Sun Photography Staff

Students have been active in demonstrations for several social issues, most recently being the Israel-Hamas War.

January 25, 2024

University Releases Interim Policies on Expression and Doxxing

Print More

As classes start at Cornell, students return to a campus marked by new policies toward expression and doxxing. In a message to the University community on Wednesday, Jan. 24, President Martha Pollack announced new interim policies with implications for protests, posters, speaker events and more.

These policy changes come after university presidents from Harvard, the University of Pennsylvania and the Massachusetts Institute of Technology testified before Congress for their handling of campus discourse. Pollack herself has come under the scrutiny of Jon Lindseth ’56, an ex-trustee and major donor, in advance of the Board of Trustees meetings on Jan. 26 and 27.

As stated in Pollack’s letter, work on these policies began in the spring of 2023 in anticipation of the Freedom of Expression Theme Year. The new guidelines also follow a semester of high tensions on campus following online threats, protests and discourse spurred by the Israel-Hamas war. 

The Interim Expressive Activity Policy imposes new restrictions on outdoor demonstrations with an emphasis on reducing the disruptiveness of demonstrations. The policy requires organizers to officially register outdoor events that involve more than 50 people at the Ithaca, Cornell Tech and Agritech campuses, or of more than 15 people at the Weill Cornell Medicine campus.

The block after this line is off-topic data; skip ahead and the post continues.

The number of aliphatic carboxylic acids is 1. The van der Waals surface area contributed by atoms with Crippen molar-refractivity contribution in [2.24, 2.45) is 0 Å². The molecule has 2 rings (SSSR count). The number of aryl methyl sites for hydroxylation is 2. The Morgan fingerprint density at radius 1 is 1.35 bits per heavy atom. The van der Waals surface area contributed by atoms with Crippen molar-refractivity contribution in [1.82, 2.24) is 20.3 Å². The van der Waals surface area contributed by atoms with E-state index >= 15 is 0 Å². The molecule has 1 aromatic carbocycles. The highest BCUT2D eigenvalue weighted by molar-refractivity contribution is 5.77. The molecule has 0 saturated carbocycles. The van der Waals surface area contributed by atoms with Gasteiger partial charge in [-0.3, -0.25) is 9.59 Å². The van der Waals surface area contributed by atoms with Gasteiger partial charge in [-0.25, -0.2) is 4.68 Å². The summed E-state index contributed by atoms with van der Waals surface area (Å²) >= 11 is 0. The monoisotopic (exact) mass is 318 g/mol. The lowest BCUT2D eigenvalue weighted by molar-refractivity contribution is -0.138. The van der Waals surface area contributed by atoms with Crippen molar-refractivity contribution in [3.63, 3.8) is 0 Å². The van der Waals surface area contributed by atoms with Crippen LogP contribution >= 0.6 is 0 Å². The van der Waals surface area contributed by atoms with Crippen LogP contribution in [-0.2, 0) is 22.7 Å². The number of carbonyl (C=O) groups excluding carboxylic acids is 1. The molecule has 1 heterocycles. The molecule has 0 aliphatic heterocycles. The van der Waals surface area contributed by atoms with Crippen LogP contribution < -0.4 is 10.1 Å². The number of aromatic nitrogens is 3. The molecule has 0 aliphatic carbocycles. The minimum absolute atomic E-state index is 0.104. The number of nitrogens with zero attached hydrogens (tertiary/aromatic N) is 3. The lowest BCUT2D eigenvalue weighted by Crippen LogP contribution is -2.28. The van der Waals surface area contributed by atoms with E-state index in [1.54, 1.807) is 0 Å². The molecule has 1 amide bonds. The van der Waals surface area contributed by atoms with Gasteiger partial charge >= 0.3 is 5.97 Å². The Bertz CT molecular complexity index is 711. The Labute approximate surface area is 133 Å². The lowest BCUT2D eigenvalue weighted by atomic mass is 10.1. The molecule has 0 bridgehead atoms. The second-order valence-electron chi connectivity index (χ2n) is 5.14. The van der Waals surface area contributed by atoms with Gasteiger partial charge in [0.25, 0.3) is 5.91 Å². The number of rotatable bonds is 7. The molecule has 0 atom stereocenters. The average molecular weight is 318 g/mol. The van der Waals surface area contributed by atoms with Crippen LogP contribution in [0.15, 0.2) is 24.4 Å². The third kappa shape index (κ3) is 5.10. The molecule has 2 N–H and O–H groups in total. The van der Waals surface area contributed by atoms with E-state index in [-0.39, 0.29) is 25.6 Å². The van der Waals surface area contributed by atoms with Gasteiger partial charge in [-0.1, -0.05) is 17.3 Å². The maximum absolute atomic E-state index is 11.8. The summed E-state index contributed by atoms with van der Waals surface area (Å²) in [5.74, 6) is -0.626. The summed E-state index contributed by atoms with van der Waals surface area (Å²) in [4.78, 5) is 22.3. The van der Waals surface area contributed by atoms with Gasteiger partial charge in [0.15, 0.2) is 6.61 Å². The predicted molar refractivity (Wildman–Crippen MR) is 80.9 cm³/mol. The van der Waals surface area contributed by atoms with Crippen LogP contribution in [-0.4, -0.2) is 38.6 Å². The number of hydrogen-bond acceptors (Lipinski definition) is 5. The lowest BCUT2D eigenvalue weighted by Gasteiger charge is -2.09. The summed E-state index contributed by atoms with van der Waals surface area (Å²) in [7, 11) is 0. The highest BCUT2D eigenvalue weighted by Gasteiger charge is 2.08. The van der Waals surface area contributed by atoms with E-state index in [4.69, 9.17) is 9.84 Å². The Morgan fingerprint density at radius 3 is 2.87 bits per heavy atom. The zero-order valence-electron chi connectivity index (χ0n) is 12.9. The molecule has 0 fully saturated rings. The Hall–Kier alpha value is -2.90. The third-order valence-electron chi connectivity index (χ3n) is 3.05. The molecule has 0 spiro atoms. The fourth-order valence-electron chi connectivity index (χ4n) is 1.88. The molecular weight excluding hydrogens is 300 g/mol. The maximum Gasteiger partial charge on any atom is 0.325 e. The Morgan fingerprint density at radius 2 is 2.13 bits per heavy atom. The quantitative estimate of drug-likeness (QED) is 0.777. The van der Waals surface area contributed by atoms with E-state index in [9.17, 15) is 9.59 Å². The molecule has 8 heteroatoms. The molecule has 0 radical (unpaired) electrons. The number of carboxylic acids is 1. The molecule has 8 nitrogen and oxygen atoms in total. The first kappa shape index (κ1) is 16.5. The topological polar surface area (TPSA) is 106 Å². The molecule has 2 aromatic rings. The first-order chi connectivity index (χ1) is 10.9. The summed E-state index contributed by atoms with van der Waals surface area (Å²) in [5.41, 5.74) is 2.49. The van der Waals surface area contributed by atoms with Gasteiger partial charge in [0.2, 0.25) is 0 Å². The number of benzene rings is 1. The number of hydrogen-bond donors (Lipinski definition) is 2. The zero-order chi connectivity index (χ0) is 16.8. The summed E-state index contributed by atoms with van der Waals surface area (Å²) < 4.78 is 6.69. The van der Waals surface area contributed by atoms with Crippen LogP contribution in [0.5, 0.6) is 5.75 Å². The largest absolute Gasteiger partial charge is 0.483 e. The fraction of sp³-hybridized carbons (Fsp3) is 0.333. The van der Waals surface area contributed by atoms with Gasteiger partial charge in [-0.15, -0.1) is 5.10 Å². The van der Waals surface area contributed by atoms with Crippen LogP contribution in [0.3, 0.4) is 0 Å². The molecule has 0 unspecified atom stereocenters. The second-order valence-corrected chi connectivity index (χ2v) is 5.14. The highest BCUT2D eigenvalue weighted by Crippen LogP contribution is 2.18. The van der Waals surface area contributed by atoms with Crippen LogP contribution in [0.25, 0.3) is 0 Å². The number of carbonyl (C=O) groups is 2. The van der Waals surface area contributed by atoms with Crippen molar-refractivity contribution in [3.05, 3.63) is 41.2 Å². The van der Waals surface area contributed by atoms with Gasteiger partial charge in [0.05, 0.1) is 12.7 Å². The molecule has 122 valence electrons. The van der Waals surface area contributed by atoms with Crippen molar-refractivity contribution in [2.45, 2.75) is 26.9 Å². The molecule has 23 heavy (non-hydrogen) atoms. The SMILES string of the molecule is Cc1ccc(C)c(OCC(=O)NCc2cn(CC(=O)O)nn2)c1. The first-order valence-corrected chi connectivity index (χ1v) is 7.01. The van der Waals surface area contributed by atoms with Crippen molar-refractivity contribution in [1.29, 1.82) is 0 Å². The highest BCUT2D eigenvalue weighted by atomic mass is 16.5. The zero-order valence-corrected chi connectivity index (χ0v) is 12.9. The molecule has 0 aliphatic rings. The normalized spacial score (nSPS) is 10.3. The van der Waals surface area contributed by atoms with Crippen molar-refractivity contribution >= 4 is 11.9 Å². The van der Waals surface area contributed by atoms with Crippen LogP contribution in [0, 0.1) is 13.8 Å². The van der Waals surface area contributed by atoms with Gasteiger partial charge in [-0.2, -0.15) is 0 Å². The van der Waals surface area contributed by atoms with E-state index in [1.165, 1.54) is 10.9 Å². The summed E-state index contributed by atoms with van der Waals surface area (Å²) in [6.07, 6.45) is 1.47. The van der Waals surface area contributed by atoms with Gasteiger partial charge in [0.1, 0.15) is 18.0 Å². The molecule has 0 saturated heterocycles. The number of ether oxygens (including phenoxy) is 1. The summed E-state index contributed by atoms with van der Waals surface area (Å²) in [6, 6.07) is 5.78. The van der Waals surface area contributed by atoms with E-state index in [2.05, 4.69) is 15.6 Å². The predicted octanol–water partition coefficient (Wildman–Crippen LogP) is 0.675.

Public address systems such as megaphones, under the new stipulations, may be used without prior approval on Ho Plaza and in front of Day Hall between only 12 p.m. and 1 p.m. The use of such systems at any other time or location will be prohibited without prior written approval. 

Nadine Strossen, an American legal scholar and former president of the American Civil Liberties Union, asserted that increased guidelines can improve campus free speech. Strossen, a Senior Fellow at the Foundation for Individual Rights and Expression, added that, while unhelpful if the guidelines themselves suppress speech, reduced discretion through more narrowly tailored guidelines is important in protecting speech. 

But Strossen expressed hesitation about the implications of increased requirements for event registration.

“You want the campus community to be able to express a reaction or view promptly after something of note has happened that they want to express a view about,” Strossen said in an interview with The Sun. “They shouldn’t have to wait an unduly long time in order to be able to do that.”

Strossen was also concerned about Section Three of the policy, which states that in rare cases, Cornell may use its sole discretion in prohibiting activities, though in a content-neutral manner. Strossen worried that such language could potentially widen administrative discretion to the detriment of free speech.

For student groups whose speech and demonstrations have faced intense scrutiny, the changes are seen as unwelcome constraints.

“We find the new interim policies on expression to be reprehensible extensions of the existing repression of Palestine solidarity movements throughout university campuses, especially at Cornell,” wrote Cornell’s Coalition for Mutual Liberation in a statement to The Sun. “These policies are an attempt to further intimidate student groups and limit students’ freedom of expression.”